Centre government launches ₹19,000 cr. river afforestation plan

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admin March 17, 2022
Updated 2022/03/25 at 3:30 PM

According to officials from the Environment and Jal Shakti Ministries at a joint press conference on Monday, the Centre government launches a 19,000–crore project to revitalise 13 major rivers by planting trees.

These “forestry” interventions are predicted to improve cumulative forest cover in the area of these 13 rivers by 7,417.36 square kilometres, preventing 50.21 million tonnes of CO2 equivalent in 10-year–old plantations and 74.76 million tonnes of CO2 equivalent in 20–year–old plantations.

They would help recharge groundwater, prevent sedimentation, generate 449.01 crores in non-timber and other forest product revenue, and provide 344 million man-days of employment.

The National Afforestation & Eco-development Board funded the Jhelum, Chenab, Ravi, Beas, Sutlej, Yamuna, Brahmaputra, Luni, Narmada, Godavari, Mahanadi, Krishna, and Cauvery rivers (MoEF & CC). The Indian Council of Forestry Research and Education, Dehradun, issued many extensive detailed project reports for each of these rivers, which were made public by the two ministries (ICFRE).

The 13 rivers occupy a basin area of 18,90,110 square kilometres, or around 57.45% of the geographical area. Their total length, including 202 tributaries within the defined area, is 42,830 kilometres.

The documents propose many types of river afforestation. Timber species, medicinal plants, grasses, shrubs, fuel fodder, and fruit trees are among them. There are 667 treatment and planting models proposed in the document, including 283 treatment models for natural landscapes, 97 treatment models for farm landscapes, and 116 models for urban landscapes.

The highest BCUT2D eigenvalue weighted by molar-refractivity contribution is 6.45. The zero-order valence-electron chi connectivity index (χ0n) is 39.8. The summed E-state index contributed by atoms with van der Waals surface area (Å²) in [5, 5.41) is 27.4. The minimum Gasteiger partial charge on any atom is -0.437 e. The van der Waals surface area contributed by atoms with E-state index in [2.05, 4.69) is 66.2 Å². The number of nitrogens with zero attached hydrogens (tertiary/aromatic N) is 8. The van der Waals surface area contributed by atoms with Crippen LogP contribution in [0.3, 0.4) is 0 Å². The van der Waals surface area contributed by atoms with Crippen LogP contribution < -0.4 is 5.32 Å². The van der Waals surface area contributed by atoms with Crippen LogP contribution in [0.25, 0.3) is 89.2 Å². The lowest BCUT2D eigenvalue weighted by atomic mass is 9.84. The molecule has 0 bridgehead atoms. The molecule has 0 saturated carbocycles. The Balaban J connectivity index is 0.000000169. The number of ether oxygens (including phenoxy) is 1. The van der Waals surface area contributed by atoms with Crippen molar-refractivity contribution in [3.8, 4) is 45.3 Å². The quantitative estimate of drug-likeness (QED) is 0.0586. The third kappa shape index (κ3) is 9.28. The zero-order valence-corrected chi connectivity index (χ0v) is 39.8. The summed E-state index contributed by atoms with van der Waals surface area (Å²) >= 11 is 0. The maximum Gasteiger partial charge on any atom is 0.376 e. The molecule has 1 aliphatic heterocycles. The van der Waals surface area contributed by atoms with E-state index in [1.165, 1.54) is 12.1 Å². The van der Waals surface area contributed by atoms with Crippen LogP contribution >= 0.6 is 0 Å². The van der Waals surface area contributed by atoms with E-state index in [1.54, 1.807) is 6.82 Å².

Based on interactions with different stakeholders, site-specific treatments in terms of soil and moisture conservation, as well as plantings of grasses, herbs, forestry, and horticultural trees, have been recommended for treatment of priority areas in the riverscape. Nodal officers from the different state forest departments were assigned to this exercise to cooperate with other line departments.

According to the DPRs, the State Forest Departments will be the primary implementing agency, with “convergence of plans of other state line departments.” The ICFRE would provide technical assistance.

These efforts would assist India in meeting its international climate commitments, which include creating an additional carbon sink of 2.5-3 billion tonnes of CO2 equivalent through increased forest and tree cover by 2030 under the UNFCCC’s Paris Agreement; restoring 26 million hectares of degraded land by 2030; and halting biodiversity loss by 2030 under the CBD and Sustainable Development Goals.

Last year in Glasgow, India pledged to cut its projected carbon emissions by one billion tonnes by 2030, meet half of its energy needs with renewables by 2030, increase non–fossil energy capacity to 500 gigawatts by 2030, reduce its economy’s carbon intensity by 45 percent by 2030, and achieve net-zero emissions by 2070.

Source: The Hindu

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